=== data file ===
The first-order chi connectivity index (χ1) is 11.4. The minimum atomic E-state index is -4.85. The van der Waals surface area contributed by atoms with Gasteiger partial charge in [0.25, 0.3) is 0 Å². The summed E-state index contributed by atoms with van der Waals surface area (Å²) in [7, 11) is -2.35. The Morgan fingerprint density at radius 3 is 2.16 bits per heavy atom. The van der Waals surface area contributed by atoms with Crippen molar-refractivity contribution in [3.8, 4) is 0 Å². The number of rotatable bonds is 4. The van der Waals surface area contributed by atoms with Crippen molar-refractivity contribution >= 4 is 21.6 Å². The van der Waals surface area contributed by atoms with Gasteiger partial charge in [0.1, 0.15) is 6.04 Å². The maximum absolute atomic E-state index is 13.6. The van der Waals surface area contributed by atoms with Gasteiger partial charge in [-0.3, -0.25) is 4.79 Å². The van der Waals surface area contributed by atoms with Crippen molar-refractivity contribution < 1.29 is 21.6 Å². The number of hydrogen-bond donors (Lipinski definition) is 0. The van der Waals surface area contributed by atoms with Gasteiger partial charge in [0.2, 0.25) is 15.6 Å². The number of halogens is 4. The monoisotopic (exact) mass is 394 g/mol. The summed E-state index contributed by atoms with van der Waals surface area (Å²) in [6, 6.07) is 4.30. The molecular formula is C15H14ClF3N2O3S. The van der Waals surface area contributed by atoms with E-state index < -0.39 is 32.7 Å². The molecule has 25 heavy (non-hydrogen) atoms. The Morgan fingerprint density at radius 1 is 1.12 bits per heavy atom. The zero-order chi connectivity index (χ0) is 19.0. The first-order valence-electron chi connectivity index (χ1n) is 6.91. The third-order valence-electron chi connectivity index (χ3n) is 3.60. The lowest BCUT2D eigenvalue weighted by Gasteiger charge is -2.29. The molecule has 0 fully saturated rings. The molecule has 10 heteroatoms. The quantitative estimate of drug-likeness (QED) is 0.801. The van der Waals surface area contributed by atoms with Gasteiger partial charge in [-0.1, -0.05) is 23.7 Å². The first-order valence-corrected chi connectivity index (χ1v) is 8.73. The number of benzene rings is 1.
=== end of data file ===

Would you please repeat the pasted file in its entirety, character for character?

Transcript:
The first-order chi connectivity index (χ1) is 11.4. The minimum atomic E-state index is -4.85. The van der Waals surface area contributed by atoms with Gasteiger partial charge in [0.25, 0.3) is 0 Å². The summed E-state index contributed by atoms with van der Waals surface area (Å²) in [7, 11) is -2.35. The Morgan fingerprint density at radius 3 is 2.16 bits per heavy atom. The van der Waals surface area contributed by atoms with Crippen molar-refractivity contribution in [3.8, 4) is 0 Å². The number of rotatable bonds is 4. The van der Waals surface area contributed by atoms with Crippen molar-refractivity contribution >= 4 is 21.6 Å². The van der Waals surface area contributed by atoms with Gasteiger partial charge in [0.1, 0.15) is 6.04 Å². The maximum absolute atomic E-state index is 13.6. The van der Waals surface area contributed by atoms with Gasteiger partial charge in [-0.3, -0.25) is 4.79 Å². The van der Waals surface area contributed by atoms with Crippen molar-refractivity contribution < 1.29 is 21.6 Å². The number of hydrogen-bond donors (Lipinski definition) is 0. The van der Waals surface area contributed by atoms with Gasteiger partial charge in [0.2, 0.25) is 15.6 Å². The number of halogens is 4. The monoisotopic (exact) mass is 394 g/mol. The summed E-state index contributed by atoms with van der Waals surface area (Å²) in [6, 6.07) is 4.30. The molecular formula is C15H14ClF3N2O3S. The van der Waals surface area contributed by atoms with E-state index < -0.39 is 32.7 Å². The molecule has 25 heavy (non-hydrogen) atoms. The Morgan fingerprint density at radius 1 is 1.12 bits per heavy atom. The zero-order chi connectivity index (χ0) is 19.0. The first-order valence-electron chi connectivity index (χ1n) is 6.91. The third-order valence-electron chi connectivity index (χ3n) is 3.60. The lowest BCUT2D eigenvalue weighted by Gasteiger charge is -2.29. The molecule has 0 fully saturated rings. The molecule has 10 heteroatoms. The quantitative estimate of drug-likeness (QED) is 0.801. The van der Waals surface area contributed by atoms with Gasteiger partial charge in [-0.1, -0.05) is 23.7 Å². The first-order valence-corrected chi connectivity index (χ1v) is 8.73. The number of benzene rings is 1.